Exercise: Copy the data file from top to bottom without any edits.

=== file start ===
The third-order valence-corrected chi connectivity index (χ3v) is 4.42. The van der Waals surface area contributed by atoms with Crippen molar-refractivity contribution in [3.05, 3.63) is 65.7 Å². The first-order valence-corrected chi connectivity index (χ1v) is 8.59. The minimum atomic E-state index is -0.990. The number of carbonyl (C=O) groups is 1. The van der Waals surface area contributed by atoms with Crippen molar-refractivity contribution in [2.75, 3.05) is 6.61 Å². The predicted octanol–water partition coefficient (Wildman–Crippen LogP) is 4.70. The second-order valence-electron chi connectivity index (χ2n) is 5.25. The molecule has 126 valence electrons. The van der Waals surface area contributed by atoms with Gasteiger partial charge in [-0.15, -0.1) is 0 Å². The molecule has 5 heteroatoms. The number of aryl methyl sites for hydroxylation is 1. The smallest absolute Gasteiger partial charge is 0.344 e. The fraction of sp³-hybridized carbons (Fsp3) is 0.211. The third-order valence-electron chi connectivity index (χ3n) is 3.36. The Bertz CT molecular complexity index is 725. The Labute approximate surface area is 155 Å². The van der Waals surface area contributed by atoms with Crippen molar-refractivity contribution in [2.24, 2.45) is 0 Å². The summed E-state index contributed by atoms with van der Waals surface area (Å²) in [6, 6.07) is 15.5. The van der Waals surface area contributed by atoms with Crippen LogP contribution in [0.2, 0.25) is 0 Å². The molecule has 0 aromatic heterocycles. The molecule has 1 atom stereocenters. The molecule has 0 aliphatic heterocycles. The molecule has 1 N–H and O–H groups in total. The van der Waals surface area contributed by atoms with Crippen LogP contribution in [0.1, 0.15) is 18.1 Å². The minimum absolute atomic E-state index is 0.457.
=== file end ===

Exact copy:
The third-order valence-corrected chi connectivity index (χ3v) is 4.42. The van der Waals surface area contributed by atoms with Crippen molar-refractivity contribution in [3.05, 3.63) is 65.7 Å². The first-order valence-corrected chi connectivity index (χ1v) is 8.59. The minimum atomic E-state index is -0.990. The number of carbonyl (C=O) groups is 1. The van der Waals surface area contributed by atoms with Crippen molar-refractivity contribution in [2.75, 3.05) is 6.61 Å². The predicted octanol–water partition coefficient (Wildman–Crippen LogP) is 4.70. The second-order valence-electron chi connectivity index (χ2n) is 5.25. The molecule has 126 valence electrons. The van der Waals surface area contributed by atoms with Gasteiger partial charge in [-0.15, -0.1) is 0 Å². The molecule has 5 heteroatoms. The number of aryl methyl sites for hydroxylation is 1. The smallest absolute Gasteiger partial charge is 0.344 e. The fraction of sp³-hybridized carbons (Fsp3) is 0.211. The third-order valence-electron chi connectivity index (χ3n) is 3.36. The Bertz CT molecular complexity index is 725. The Labute approximate surface area is 155 Å². The van der Waals surface area contributed by atoms with Crippen molar-refractivity contribution in [2.24, 2.45) is 0 Å². The summed E-state index contributed by atoms with van der Waals surface area (Å²) in [6, 6.07) is 15.5. The van der Waals surface area contributed by atoms with Crippen LogP contribution in [0.2, 0.25) is 0 Å². The molecule has 0 aromatic heterocycles. The molecule has 1 atom stereocenters. The molecule has 0 aliphatic heterocycles. The molecule has 1 N–H and O–H groups in total. The van der Waals surface area contributed by atoms with Crippen LogP contribution in [0.1, 0.15) is 18.1 Å². The minimum absolute atomic E-state index is 0.457.